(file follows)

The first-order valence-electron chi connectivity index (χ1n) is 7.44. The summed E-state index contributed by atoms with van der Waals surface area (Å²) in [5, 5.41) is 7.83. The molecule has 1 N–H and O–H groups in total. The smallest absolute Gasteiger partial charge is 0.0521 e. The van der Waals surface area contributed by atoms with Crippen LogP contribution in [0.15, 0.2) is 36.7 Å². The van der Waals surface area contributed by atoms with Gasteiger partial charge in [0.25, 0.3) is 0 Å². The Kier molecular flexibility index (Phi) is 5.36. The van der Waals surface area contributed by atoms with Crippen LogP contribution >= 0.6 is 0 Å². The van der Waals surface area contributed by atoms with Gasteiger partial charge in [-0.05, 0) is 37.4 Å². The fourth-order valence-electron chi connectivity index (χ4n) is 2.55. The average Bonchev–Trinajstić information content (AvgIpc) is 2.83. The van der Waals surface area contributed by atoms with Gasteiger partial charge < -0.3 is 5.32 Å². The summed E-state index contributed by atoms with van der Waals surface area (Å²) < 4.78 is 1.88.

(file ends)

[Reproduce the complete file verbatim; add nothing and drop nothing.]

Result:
The first-order valence-electron chi connectivity index (χ1n) is 7.44. The summed E-state index contributed by atoms with van der Waals surface area (Å²) in [5, 5.41) is 7.83. The molecule has 1 N–H and O–H groups in total. The smallest absolute Gasteiger partial charge is 0.0521 e. The van der Waals surface area contributed by atoms with Crippen LogP contribution in [0.15, 0.2) is 36.7 Å². The van der Waals surface area contributed by atoms with Gasteiger partial charge in [0.25, 0.3) is 0 Å². The Kier molecular flexibility index (Phi) is 5.36. The van der Waals surface area contributed by atoms with Crippen LogP contribution >= 0.6 is 0 Å². The van der Waals surface area contributed by atoms with Gasteiger partial charge in [-0.05, 0) is 37.4 Å². The fourth-order valence-electron chi connectivity index (χ4n) is 2.55. The average Bonchev–Trinajstić information content (AvgIpc) is 2.83. The van der Waals surface area contributed by atoms with Gasteiger partial charge < -0.3 is 5.32 Å². The summed E-state index contributed by atoms with van der Waals surface area (Å²) < 4.78 is 1.88.